Spying Messaging Apps Sneak into Google App Play Store

Mobile App Store

Android users have been bombarded with thousands of spyware apps. Thankfully, very few of them got through into the Google Play Store. Cyber security experts have been befuddled with this sophisticated mobile malware infusion attempt. They have dubbed it as “SonicSpy”, and report that this mobile malware had the capability to remotely control Android phones.

How the Mobile Malware Works

A couple of versions of the spyware were available on the Google Play Store. If a victim downloads and installs the app on to his/her device the infection becomes successful. These are messaging apps having typical functionalities. The malicious messaging app has been developed based on the source code of the Telegram messenger app – which is a legitimate app. Hence, it had all the necessary features of the Telegram app, albeit, with the malware sneaked in.

The SonicSpy apps – with names such as Soniac, Troy Chat, and Hulk Messenger had fooled many victims into downloading them. In the background, this app surreptitiously hijacked common functions such as – making and receiving calls; and sending text messages, while recording audio and stealing data about contacts, Wi-Fi and call logs. The victim would not suspect these activities. Google has removed these malicious apps, and are no longer available in its store.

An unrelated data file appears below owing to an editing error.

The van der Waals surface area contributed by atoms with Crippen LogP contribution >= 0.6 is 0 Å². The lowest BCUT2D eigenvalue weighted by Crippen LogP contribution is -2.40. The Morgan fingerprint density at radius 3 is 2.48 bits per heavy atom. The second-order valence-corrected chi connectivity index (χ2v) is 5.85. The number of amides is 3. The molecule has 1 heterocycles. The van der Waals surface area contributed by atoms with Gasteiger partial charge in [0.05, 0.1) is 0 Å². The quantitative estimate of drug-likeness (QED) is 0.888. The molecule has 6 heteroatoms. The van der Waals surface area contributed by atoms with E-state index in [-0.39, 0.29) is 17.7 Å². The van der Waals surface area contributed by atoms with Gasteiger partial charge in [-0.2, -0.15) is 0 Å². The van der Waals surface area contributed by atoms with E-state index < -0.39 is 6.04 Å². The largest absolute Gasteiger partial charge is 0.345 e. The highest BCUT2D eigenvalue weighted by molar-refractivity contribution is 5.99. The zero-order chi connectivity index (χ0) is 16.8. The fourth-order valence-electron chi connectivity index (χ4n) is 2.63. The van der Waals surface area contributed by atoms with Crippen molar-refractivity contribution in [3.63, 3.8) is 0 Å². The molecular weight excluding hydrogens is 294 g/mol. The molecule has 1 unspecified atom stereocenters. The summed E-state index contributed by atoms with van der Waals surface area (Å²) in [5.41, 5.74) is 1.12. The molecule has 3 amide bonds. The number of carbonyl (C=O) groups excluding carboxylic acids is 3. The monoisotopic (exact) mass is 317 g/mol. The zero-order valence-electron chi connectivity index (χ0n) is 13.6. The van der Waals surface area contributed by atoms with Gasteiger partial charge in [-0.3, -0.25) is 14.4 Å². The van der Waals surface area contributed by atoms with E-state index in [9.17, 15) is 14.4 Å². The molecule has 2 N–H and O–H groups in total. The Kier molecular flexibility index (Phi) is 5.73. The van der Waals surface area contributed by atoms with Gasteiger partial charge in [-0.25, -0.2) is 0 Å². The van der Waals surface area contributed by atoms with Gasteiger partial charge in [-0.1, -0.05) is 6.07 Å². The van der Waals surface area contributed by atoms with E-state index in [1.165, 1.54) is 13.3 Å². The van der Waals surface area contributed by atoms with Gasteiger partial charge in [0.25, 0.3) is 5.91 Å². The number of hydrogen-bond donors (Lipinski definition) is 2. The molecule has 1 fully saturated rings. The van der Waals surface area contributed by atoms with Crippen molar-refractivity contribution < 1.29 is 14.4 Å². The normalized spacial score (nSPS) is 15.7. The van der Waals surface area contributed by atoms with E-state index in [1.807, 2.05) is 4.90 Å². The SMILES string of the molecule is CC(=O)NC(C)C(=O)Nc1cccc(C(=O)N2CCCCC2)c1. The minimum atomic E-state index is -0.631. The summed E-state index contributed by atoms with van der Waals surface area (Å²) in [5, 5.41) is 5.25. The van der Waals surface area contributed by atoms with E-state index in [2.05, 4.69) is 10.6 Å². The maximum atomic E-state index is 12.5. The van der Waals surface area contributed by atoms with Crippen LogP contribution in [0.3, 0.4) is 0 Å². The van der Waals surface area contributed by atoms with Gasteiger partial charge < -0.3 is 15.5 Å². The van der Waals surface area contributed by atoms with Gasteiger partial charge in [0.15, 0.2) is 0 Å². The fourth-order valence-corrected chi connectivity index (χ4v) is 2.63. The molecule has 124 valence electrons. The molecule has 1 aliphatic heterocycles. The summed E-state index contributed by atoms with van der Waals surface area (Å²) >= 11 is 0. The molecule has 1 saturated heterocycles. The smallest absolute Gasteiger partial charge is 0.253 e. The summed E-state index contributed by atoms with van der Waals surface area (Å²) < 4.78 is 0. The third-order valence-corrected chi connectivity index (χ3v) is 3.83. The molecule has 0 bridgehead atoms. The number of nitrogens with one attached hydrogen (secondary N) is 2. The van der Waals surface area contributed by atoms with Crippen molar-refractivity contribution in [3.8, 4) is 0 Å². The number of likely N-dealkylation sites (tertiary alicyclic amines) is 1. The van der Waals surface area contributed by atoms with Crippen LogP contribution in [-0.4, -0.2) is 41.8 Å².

Once the malware has got installed it contacts a command-and-control server for further instructions. The attacker would then be able to send commands for execution. This could include other malware or data exfiltration commands.

How the Mobile Malware was Spread

This malware could be spread through app stores and phishing emails/messages with links to the malware. Cyber security researchers observed that some indications showed that the malware apps could possibly have originated in Iraq. The ability to develop apps to thwart Google’s screening process raises suspicion of the possible involvement of a nation-state.

The attackers seem to have built over 4000 apps and bombarded them at the Google Play Store. Most were unsuccessful. However, some had found ways on to other app stores and have been spread through other ways of distribution.

Security Measures Against Mobile Malware

This has not been the first deceptive malware to bypass Google Play Store’s screening and vetting process, and neither will it be the last. As cyber criminals find out more ways/ other ways to sneak in malicious apps, it would be the responsibility of the device owners in their own interest to take proactive security measures to protect their devices and data. Avoid downloading apps that have quite a few downloads, or look suspicious. And get a robust antivirus software that monitors processes in real-time for malicious activity.


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